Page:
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Shifting Sands For Pairing Batteries and Renewables; Utilities Seek Tariff Changes and NYSERDA To Provide Adder

Key among the benefits of energy storage is its capability to reduce electric service costs through time shifting and enabling local renewables to displace more expensive generation while reducing transmission costs. Now New York’s private utilities have taken direct aim at certain energy storage rate structures, seeking to expand expensive tariffs that have limited energy storage growth. How the Public Service Commission (PSC) responds may set a tone for whether New York will be on its path to the Climate Leadership and Community Protection Act’s goal of three gigawatts of energy storage by 2025.

On May 19, 2020, the Joint Utilities[1] (JU) petitioned the PSC to amend the Value of Distributed Energy Resources (VDER) Hybrid Facilities Tariff. The Hybrid Tariff is used to compensate paired energy storage and renewable resources when the systems inject energy into the utility’s distribution grid. The proposed amendments would apply standby and buyback charges to energy storage systems paired with electric generating equipment that is eligible for net-metering where the capacity of the energy storage system is larger than that of the paired resource. According to the Petition from the JU, since the PSC accepted the utilities’ tariffs for interconnection and compensation of energy storage systems paired with electric generating equipment in 2018, “the Joint Utilities have further considered these tariffs in light of the Commission’s observation that these Hybrid Facilities ‘will offer the most benefit to their owners, the utilities, and society when the regulatory structure accounts for and provides appropriate price signals for all of the actions they take.’”[2] The JU asserts that these proposed amendments would ensure the proper sizing of battery storage resources with renewable generation – “the proposal promotes siting of at least as much renewable generation as [energy storage] in…Hybrid Facility configurations. This serves to encourage investments which contribute toward achieving New York State’s renewable goals.”[3] The utilities urged the PSC to approve these changes in short order to prevent what they purport to be gaming opportunities (e.g., pairing a large battery with just a few solar panels in order to qualify or the Hybrid Facilities Tariff), reduce cost shifts to non-participating customers, and send price signals desired by the utilities.[4]  To “reduce the cost of integrating these…solutions and maximize on-site resiliency benefits,”[5] NYSERDA’s recently filed 2020-2025 NY-Sun Operating Plan includes additional NY-Sun funding for paired solar and energy storage projects.

I. What Do the Tariff Changes Seek to Accomplish?

The amendments would effectively undo a prior exemption from standby and buyback charges for Hybrid Facilities.[6] The cost of standby service makes a project more expensive. Thus, if the PSC approves the amendments, the State’s energy storage deployment goal of 3 GW by 2030 could become materially more expensive to realize.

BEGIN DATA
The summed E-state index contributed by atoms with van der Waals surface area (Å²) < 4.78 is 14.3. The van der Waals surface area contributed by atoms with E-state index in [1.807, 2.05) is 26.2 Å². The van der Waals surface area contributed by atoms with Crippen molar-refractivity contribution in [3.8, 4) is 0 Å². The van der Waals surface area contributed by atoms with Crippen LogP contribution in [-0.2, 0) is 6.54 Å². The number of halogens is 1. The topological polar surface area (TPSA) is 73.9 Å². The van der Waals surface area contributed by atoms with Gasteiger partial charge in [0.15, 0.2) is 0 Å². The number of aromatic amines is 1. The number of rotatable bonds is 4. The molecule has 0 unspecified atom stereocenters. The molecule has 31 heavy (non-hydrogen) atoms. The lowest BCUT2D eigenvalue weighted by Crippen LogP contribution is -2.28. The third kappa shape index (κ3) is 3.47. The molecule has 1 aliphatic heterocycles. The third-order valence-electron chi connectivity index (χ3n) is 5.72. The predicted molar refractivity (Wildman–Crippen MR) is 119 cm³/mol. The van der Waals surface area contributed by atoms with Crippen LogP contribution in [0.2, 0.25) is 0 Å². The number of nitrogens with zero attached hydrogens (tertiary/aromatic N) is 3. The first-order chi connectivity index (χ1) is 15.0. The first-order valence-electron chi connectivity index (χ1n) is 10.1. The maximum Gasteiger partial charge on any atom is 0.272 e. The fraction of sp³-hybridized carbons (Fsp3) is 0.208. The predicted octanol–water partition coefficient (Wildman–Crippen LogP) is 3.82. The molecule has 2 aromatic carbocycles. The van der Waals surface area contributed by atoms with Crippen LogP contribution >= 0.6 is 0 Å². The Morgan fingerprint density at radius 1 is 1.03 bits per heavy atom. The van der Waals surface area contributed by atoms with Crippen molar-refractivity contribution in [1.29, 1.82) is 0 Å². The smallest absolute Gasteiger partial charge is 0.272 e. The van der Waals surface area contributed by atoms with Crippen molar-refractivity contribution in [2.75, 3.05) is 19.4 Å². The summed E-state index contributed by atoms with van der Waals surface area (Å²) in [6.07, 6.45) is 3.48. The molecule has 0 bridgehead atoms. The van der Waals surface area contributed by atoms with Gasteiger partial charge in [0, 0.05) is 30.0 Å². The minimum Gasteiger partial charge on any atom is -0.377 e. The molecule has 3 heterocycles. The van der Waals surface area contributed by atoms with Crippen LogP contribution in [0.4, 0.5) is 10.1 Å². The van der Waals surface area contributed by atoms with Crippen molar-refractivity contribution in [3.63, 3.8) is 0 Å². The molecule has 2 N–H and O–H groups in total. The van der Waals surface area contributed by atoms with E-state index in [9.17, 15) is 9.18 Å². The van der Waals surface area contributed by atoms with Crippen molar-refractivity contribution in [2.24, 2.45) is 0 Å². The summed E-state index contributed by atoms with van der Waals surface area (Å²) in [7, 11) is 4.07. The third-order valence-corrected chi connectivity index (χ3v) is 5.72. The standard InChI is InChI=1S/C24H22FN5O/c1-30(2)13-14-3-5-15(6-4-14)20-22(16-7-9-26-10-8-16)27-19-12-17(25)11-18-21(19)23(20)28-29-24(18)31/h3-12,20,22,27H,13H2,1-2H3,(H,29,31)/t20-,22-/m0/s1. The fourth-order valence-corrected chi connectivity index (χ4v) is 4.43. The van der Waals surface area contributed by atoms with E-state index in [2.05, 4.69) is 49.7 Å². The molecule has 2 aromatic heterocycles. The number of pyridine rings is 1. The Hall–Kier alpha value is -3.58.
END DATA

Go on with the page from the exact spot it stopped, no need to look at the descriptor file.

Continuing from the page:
The application of standby rates to distributed energy resources has been a controversial topic throughout New York’s Reforming the Energy Vision Proceeding. Owners, developers, and proponents of distributed energy resources have opposed the charges, arguing that the rates impose cost barriers to widespread deployment. Such costs have traditionally been accompanied by tariff provisions that add complexity for customer-generators exporting to the grid. Utilities assert that such charges are needed to compensate for distribution grid services and maintenance that are not reflected in other rates applicable to a distributed energy resource.

Under the petition, customer-generators that reached certain Standard Interconnection Requirement milestones prior to December 9, 2019 when the exemption was put in place would interconnect with the assumption that they are taking standby and buyback service. The JU petition states that these amendments are necessary to prevent gamesmanship of Value Stack Compensation, and offers the example of an energy storage customer with no grid export. By adding a single solar panel, the customer would be a customer-generator exempt from standby rates. Thus, by applying standby rates to paired facilities with larger storage capacity than generation, the JU states that the amendments would more accurately distribute the grid costs of these systems. Should the PSC issue an order approving the amendments, energy storage facilities that are larger than the paired renewable resource could face additional charges, depending on the applicable tariff and the availability of individual utility exemptions.

II. Which Hybrid Facilities are Subject to the Charges?

The newly proposed tariff revisions would apply to energy storage paired with any of the technologies eligible for net-metering under the Public Service Law, with the exception of those used by residential, mass-market customer-generators. Thus, a battery paired with any of the following technologies could be subject to standby and buyback service rates, depending upon which option of the Hybrid Facilities Tariff they choose to bill under:

  • Solar used for farm operations that does not exceed 100 kilowatts (kW);
  • Nonresidential solar that does not exceed 2,000 kW;
  • Farm waste electric generating equipment (i.e. biomass) that does not exceed 2,000 kW;
  • Micro-combined heat and power generating equipment sized between 1 kW and 10 kW that produces at least 2,000 kWh of useful energy annually;
  • Fuel cells that do not exceed 2,000 kW;
  • Micro-hydroelectric systems that do not exceed 2,000 kW;[7] and
  • Wind used for farm operations or by non-residential customers that does not exceed 2,000 kW.[8]

The Hybrid Tariff contains four options, based on different usage models – Options A, B, C, and D. The owner of the facility must choose an option before the system enters operation.[9]